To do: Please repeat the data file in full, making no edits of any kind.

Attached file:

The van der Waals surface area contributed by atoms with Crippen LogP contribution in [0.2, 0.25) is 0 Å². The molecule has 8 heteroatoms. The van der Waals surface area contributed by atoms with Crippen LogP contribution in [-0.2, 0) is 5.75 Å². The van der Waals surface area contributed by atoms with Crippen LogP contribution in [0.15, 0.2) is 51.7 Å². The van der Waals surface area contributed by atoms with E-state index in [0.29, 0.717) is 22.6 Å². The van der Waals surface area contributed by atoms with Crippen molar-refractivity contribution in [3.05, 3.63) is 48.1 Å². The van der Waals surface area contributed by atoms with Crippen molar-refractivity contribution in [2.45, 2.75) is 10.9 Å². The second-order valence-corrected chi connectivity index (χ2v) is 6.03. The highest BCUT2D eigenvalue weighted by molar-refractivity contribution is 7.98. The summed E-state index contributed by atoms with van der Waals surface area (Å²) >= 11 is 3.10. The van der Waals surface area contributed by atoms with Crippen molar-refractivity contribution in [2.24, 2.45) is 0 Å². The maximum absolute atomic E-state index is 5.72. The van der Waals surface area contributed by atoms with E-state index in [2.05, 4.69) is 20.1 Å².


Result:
The van der Waals surface area contributed by atoms with Crippen LogP contribution in [0.2, 0.25) is 0 Å². The molecule has 8 heteroatoms. The van der Waals surface area contributed by atoms with Crippen LogP contribution in [-0.2, 0) is 5.75 Å². The van der Waals surface area contributed by atoms with Crippen LogP contribution in [0.15, 0.2) is 51.7 Å². The van der Waals surface area contributed by atoms with E-state index in [0.29, 0.717) is 22.6 Å². The van der Waals surface area contributed by atoms with Crippen molar-refractivity contribution in [3.05, 3.63) is 48.1 Å². The van der Waals surface area contributed by atoms with Crippen molar-refractivity contribution in [2.45, 2.75) is 10.9 Å². The second-order valence-corrected chi connectivity index (χ2v) is 6.03. The highest BCUT2D eigenvalue weighted by molar-refractivity contribution is 7.98. The summed E-state index contributed by atoms with van der Waals surface area (Å²) >= 11 is 3.10. The van der Waals surface area contributed by atoms with Crippen molar-refractivity contribution in [2.24, 2.45) is 0 Å². The maximum absolute atomic E-state index is 5.72. The van der Waals surface area contributed by atoms with E-state index in [2.05, 4.69) is 20.1 Å².